Compared with the first 11 months of 2014, the list of the five fastest-growing automobile brands in the United States in 2015 include two brands which only build SUVs, one brand which sells only one niche model without all-wheel-drive, and two resurgent auto brands which generate the majority of their sales with utility vehicles.
U.S. auto sales volume has grown 5.4% through the January-November period of 2015, and 17 auto brands are growing faster than the market average.
For the purposes of this list, we’ve excluded Alfa Romeo. Alfa sells but one model, the 4C, and didn’t sell it for most of 2014. Alfa’s year-over-year gain, therefore, is obviously going to be significant, and at 2425%, it is.
#5: SUBARU +13.5%
Consumers want practical, affordable, high-riding, all-wheel-drive vehicles. Subaru has a bunch of examples for you to try on, from the small XV Crosstrek to the bigger Forester to the wagon-like Outback. The trio is up 12% to 375,459 U.S. sales in 2015, or about seven out of every ten Subaru sales.
#4: VOLVO +18.0%
How desperate was Volvo for the XC90? After their former best seller crumbled over the course of a decade to eventually form only 7.5% of Volvo’s U.S.s ales in 2014, the XC90 is once again outselling other Volvos in America. In November, Volvo volume jumped 91% as the XC90 generated 32% of Volvo’s sales.
#3: MITSUBISHI +23.0%
Granted, Mitsubishi is rising from a low. The brand sold more than 300,000 new vehicles in America in 2002. Now, in 2015, the best year for Mitsubishi since the recession began in 2008, Mitsubishi is selling around 8000 vehicles per month, or about 95,000 in a year.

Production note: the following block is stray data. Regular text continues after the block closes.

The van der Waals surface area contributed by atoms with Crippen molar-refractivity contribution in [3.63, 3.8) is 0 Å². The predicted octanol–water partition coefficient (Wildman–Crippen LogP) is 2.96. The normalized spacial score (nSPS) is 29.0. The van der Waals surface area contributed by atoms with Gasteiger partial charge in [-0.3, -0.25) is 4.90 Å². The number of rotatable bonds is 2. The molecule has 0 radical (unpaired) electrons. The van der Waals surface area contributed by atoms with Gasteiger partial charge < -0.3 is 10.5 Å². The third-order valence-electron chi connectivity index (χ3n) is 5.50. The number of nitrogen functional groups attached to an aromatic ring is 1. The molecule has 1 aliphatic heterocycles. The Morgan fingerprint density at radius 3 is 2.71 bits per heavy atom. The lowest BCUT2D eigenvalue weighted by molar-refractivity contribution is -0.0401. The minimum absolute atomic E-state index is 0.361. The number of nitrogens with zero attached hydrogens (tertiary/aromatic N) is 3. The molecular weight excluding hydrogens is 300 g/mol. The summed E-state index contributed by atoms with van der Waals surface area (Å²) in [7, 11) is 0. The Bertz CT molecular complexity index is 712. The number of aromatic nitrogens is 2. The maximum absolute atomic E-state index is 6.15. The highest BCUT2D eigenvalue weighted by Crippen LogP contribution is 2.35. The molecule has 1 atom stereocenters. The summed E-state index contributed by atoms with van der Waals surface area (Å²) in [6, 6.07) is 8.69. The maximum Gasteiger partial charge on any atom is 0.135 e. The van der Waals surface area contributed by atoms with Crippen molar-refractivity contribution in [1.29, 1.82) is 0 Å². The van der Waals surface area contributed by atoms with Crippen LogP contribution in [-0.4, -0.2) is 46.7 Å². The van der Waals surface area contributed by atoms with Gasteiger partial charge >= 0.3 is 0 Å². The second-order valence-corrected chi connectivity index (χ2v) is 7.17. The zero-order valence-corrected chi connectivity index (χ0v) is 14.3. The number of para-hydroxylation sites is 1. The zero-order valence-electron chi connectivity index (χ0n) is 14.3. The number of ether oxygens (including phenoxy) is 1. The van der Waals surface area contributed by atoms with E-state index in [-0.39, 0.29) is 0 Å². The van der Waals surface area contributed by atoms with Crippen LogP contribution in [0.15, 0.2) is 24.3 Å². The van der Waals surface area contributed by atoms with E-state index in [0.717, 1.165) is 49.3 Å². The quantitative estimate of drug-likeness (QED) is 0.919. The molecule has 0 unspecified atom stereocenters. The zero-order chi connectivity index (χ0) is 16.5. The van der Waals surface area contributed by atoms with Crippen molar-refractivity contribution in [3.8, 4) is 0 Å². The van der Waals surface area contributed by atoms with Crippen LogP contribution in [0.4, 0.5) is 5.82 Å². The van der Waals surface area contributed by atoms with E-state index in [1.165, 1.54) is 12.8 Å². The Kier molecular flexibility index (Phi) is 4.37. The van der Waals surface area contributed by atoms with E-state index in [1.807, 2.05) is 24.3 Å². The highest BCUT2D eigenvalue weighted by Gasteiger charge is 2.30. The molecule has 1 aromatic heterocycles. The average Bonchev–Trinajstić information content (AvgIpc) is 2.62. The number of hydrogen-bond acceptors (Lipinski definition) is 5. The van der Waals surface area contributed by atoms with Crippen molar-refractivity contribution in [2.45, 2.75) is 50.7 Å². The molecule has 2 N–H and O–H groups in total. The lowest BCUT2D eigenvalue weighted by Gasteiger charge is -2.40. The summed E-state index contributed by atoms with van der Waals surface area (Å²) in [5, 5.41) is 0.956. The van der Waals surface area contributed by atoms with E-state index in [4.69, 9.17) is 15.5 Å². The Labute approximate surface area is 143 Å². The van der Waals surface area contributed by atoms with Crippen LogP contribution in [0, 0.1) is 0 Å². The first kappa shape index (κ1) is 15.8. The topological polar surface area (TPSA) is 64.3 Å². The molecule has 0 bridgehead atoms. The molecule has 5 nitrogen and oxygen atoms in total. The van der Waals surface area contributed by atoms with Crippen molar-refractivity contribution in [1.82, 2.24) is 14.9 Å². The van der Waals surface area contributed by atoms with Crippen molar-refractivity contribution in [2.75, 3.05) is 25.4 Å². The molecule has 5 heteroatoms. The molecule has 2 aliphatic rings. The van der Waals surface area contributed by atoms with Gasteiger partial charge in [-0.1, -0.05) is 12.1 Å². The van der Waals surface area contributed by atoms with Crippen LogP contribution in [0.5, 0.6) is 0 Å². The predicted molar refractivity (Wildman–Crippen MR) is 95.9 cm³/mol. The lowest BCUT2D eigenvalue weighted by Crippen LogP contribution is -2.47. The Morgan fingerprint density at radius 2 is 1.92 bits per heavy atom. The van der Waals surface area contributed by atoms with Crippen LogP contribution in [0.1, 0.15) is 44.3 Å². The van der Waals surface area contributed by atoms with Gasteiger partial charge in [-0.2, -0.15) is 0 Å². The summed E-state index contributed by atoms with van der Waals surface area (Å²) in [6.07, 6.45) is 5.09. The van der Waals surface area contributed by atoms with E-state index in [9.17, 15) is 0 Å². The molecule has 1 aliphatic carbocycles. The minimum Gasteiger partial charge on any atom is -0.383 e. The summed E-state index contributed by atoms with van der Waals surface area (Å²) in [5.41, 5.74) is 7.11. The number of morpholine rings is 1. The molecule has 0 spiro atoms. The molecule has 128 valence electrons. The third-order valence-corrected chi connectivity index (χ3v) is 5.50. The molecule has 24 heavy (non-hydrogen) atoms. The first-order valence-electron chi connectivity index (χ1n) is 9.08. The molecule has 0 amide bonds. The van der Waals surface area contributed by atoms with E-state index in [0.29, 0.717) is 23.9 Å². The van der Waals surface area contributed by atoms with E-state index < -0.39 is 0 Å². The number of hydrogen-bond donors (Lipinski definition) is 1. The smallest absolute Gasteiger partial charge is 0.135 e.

#2: JEEP +23.3%
The market share of SUVs and crossovers in America has grown from 32.1% in 2014 to 35.1% in 2015. Which auto brand is better positioned to take advantage of this surge in SUV/CUV demand than Jeep, which only markets affordable utility vehicles? The addition of the Renegade has helped, but even without that subcompact utility, Jeep sales are up 15% in 2015.
#1: LAND ROVER +35.9%
The greatest year-over-year gain, therefore, belongs to Land Rover, sales of which are up 36% in 2015. A new model, the Discovery Sport, is far more successful than the departing LR2 was a year ago. But the majority of Land Rover’s sales aren’t produced by the entry-level Disco Sport. The Range Rover and Range Rover Sport, Land Rover’s two most costly models, generate 57% of Land Rover’s U.S. volume. Their sales are up 41% and 21%, respectively.
Timothy Cain is the founder of GoodCarBadCar.net, which obsesses over the free and frequent publication of U.S. and Canadian auto sales figures. Follow on Twitter @goodcarbadcar and on Facebook.